X-rays (radiographs)

X-rays are not very helpful in diagnosing pancreatitis. But your veterinarian may suggest them to rule out other problems that might be causing your cat’s abdominal pain.

Endoscopy/ Exploratory Surgery Or Ultrasound-Guided Biopsy

Sometimes the only way to determine what is happening in your cat is to go in and have a look. Most of the changes that occur in pancreatitis and triad disease associated with it occur at a microscopic level. So you veterinarian will obtain as many tiny snippets of tissue (biopsies) and/or needle aspirates as necessary and send them off to a pathologist. Sometimes your veterinarian can obtain these valuable biopsy and aspirate samples without surgery. That can be done by directing an appropriate size and length needle using an ultrasound machine to visualize its passage; or by using the assistance of an apparatus called a laparoscope. A more traditional method is to actually surgically open your pet under general anesthesia (an exploratory laparotomy). 

What Treatment Options Does My Veterinarian Have For My Cat?

There is considerably more agreement among veterinarians and greater depth of knowledge regarding successful treatment options for acute (sudden) bouts of pancreatitis than there is for the management of chronic pancreatitis. Repeated flare-ups of pancreatitis once the disease becomes chronic respond equally well to the medications that aided your cat during its first pancreatitis episode. But since the underlying cause of chronic or recurring pancreatitis in cats remains unknown, it is hard to suggest specific diets, medications and lifestyle changes that might make those episodes less frequent or totally prevent them. To date, everything you might read is conjecture – mostly borrowed from what appears to help humans. Unfortunately the top underlying causes of pancreatitis in humans are excessive alcohol consumption, autoimmune disease, gallstones, trauma and the use of immunosupressive drugs such as azathioprine – none of which are likely to pertain to your cat.

A key factor in the occurrence of  pancreatitis and triad disease in cats may lie in the trypsinogen your cat’s pancreas naturally produces. It is designed to digest (hydrolyze) dietary proteins. Cats and humans have very different genetically-programmed protein needs and energy storage pathways. (read here & here) As I mention many times in my articles, commercial cat food companies continue to insist on adding low cost carbohydrate ingredients in far too great a quantity to cat foods. Cat’s bodies were not designed by Nature to metabolize them. It really doesn’t matter if its from peas, barley, potatoes or corn, starch is starch. Cat food companies such as Royal Canin/Mars and Iams/Procter & Gamble push back hard against that notion. (read here & here) I believe that they are motivated by economics and necessity rather than basic feline needs and nutritional science. The Companies also find the high carbohydrate content necessary in order to hold (bond) their kibble products together. (read here ) Cat food companies quickly realized that they needed to control the carbohydrate/cat message. They significantly fund veterinary nutrition departments and you have to reach quite a way back in time to find articles that were not written under their influence. (read here,   here  &  here)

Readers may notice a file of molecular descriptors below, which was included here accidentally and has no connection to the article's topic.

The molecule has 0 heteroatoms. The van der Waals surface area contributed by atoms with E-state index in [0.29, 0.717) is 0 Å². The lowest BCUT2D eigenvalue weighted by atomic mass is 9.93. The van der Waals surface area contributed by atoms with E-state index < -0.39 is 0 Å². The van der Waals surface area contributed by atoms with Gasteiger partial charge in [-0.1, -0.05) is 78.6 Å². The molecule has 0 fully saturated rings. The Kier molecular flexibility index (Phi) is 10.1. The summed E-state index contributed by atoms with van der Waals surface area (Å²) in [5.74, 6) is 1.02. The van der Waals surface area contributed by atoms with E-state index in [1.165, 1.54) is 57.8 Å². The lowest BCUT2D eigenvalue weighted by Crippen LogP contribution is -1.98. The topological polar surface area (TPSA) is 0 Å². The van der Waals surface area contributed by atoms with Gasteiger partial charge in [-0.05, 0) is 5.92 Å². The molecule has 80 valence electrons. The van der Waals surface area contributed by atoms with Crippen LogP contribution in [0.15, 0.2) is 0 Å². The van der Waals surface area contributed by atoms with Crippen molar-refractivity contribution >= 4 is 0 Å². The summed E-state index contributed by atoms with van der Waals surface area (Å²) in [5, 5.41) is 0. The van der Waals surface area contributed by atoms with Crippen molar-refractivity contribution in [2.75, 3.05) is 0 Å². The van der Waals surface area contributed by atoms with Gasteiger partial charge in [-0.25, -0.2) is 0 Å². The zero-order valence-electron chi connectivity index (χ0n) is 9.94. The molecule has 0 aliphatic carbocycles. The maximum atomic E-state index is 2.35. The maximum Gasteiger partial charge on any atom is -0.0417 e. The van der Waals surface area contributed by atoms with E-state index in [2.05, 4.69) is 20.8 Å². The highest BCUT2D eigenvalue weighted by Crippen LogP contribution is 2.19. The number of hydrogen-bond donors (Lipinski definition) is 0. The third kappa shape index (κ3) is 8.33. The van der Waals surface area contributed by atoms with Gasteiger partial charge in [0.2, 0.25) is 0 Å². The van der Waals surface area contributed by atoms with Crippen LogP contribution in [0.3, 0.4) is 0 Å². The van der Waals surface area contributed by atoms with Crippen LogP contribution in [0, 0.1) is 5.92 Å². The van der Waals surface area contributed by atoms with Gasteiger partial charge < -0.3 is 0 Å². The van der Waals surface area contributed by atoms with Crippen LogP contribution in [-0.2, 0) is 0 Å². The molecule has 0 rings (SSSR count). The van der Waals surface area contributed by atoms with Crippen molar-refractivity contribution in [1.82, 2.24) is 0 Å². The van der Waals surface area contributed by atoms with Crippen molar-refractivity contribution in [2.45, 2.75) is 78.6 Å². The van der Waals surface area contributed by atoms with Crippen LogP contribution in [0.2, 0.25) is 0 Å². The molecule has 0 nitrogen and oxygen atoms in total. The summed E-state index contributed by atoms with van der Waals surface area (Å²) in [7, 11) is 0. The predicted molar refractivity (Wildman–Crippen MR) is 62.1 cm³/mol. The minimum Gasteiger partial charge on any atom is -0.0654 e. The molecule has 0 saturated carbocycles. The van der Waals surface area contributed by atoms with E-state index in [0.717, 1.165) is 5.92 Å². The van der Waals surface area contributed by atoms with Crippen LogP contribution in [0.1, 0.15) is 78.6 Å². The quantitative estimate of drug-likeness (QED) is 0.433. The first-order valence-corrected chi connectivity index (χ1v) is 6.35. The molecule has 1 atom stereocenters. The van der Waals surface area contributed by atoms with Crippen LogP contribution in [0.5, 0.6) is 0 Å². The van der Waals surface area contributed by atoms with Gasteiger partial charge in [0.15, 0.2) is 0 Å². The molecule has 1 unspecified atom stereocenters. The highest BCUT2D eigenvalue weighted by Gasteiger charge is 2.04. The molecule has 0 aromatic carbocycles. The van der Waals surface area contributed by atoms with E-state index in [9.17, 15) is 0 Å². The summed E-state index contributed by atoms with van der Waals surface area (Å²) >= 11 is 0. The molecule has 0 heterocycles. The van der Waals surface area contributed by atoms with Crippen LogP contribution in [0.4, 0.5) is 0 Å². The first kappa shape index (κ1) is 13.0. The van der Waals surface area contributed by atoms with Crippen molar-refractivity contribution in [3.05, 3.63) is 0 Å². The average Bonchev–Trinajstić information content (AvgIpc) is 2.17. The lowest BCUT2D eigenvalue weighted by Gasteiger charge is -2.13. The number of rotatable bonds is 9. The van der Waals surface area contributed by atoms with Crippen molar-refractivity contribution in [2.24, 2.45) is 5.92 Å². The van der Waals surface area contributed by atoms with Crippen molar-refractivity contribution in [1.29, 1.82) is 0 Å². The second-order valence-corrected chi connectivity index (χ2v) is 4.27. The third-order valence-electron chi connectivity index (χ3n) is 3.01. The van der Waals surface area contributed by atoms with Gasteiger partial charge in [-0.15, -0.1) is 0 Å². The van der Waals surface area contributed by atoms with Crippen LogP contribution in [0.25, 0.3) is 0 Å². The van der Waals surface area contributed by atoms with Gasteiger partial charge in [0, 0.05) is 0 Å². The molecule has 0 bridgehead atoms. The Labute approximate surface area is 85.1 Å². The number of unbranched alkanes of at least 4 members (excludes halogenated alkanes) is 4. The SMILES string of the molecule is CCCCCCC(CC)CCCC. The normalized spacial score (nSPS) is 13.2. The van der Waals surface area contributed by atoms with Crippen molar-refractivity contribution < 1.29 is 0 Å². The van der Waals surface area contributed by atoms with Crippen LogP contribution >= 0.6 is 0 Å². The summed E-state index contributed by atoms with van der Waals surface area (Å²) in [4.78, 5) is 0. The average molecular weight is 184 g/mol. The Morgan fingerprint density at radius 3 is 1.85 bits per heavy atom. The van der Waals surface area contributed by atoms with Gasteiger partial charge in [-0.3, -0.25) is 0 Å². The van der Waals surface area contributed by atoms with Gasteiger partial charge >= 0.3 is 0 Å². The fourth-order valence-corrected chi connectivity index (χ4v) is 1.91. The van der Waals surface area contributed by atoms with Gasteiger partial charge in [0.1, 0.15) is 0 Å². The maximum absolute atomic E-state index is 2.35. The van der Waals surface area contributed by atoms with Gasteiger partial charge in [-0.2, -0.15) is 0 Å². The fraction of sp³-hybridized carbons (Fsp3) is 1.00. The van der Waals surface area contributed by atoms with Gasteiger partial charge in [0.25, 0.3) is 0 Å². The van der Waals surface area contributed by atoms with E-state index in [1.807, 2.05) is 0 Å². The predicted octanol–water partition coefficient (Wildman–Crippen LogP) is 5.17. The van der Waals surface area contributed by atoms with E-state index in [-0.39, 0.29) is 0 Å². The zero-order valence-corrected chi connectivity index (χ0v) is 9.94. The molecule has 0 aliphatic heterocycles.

When your cat is experiencing an acute attack of pancreatitis, your veterinarian will do everything possible to stabilize its vital systems and decrease pancreatic inflammation. Those include:

Fluid Therapy

This often requires placing a catheter into one of your cat’s veins and administering fluids in a slow drip. Nothing should be given to your cat orally when it is in an acute crisis. These intravenous fluids (IV fluids) correct dehydration when it is present, maintain blood pressure when shock is an issue, and flush toxins from your pet’s body through increased urine flow. Your vet can give other medications required to your cat, either through the catheter already placed in its vein or by intramuscular injection. Acute pancreatitis is a fast-moving condition that requires careful, continuous, monitoring and quick decisions. The IV fluids given vary in their composition. They are often based on Ringer’s lactate. If the cat is hypoglycemic, more glucose is added. When the reverse is true, fluids containing glucose are avoided. When blood becomes too acidic or bicarbonate falls too low,  Na+HCO3− will be added to the intravenous fluid mixture. The amount of intravenous fluid best given is dependent on your veterinarian’s estimate of your cat’s degree of dehydration and circulatory volume.  

Additional Warmth When Appropriate

Your veterinarian will try to bring your pet’s body temperature up to normal range if it is dangerously low and bring it down should it be dangerously high. Cats do not tolerate pain-relieving NSAIDs such as aspirin. Never give them to your cat. 

Supplemental Oxygen

If your cat is having difficulties breathing, your veterinarian will probably supply it with supplemental oxygen.

Medications To Control Vomiting And Diarrhea

The majority of cats with pancreatitis do not vomit and even fewer have diarrhea. However, if your cat is nauseous, veterinarians have medications such as maropitant (Cerenia®) that are effective in controlling that. Antacids are sometimes helpful as well. Diarrhea is not a common side effect of uncomplicated pancreatitis. But if your pet is experiencing diarrhea there are medications to deal with that as well (eg  aminopentamide /Centrine®)  Some vets who suspect IBD as being a part of your cat’s illness will also add vitamin B-12 by injection.